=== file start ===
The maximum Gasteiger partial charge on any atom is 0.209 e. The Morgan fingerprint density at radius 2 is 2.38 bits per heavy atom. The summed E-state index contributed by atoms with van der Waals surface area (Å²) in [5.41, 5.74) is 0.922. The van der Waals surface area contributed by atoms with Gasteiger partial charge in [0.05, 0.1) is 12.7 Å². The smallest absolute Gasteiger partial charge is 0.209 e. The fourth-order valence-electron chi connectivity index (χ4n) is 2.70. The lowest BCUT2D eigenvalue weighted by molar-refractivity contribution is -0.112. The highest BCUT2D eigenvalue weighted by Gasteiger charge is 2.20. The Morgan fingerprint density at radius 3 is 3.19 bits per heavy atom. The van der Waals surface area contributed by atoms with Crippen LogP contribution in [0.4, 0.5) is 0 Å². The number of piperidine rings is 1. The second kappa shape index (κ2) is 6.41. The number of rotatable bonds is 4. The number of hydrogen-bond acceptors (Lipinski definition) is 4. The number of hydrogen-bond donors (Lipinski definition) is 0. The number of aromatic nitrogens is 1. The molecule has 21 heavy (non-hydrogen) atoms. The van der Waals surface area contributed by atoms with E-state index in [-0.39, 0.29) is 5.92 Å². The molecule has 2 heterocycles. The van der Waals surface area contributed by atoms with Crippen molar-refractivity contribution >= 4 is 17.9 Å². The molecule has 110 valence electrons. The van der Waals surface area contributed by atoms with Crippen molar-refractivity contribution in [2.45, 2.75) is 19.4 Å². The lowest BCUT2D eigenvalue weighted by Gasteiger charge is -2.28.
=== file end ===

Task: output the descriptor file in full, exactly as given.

The maximum Gasteiger partial charge on any atom is 0.209 e. The Morgan fingerprint density at radius 2 is 2.38 bits per heavy atom. The summed E-state index contributed by atoms with van der Waals surface area (Å²) in [5.41, 5.74) is 0.922. The van der Waals surface area contributed by atoms with Gasteiger partial charge in [0.05, 0.1) is 12.7 Å². The smallest absolute Gasteiger partial charge is 0.209 e. The fourth-order valence-electron chi connectivity index (χ4n) is 2.70. The lowest BCUT2D eigenvalue weighted by molar-refractivity contribution is -0.112. The highest BCUT2D eigenvalue weighted by Gasteiger charge is 2.20. The Morgan fingerprint density at radius 3 is 3.19 bits per heavy atom. The van der Waals surface area contributed by atoms with Crippen LogP contribution in [0.4, 0.5) is 0 Å². The number of piperidine rings is 1. The second kappa shape index (κ2) is 6.41. The number of rotatable bonds is 4. The number of hydrogen-bond acceptors (Lipinski definition) is 4. The number of hydrogen-bond donors (Lipinski definition) is 0. The number of aromatic nitrogens is 1. The molecule has 21 heavy (non-hydrogen) atoms. The van der Waals surface area contributed by atoms with E-state index in [-0.39, 0.29) is 5.92 Å². The molecule has 2 heterocycles. The van der Waals surface area contributed by atoms with Crippen molar-refractivity contribution >= 4 is 17.9 Å². The molecule has 110 valence electrons. The van der Waals surface area contributed by atoms with Crippen molar-refractivity contribution in [2.45, 2.75) is 19.4 Å². The lowest BCUT2D eigenvalue weighted by Gasteiger charge is -2.28.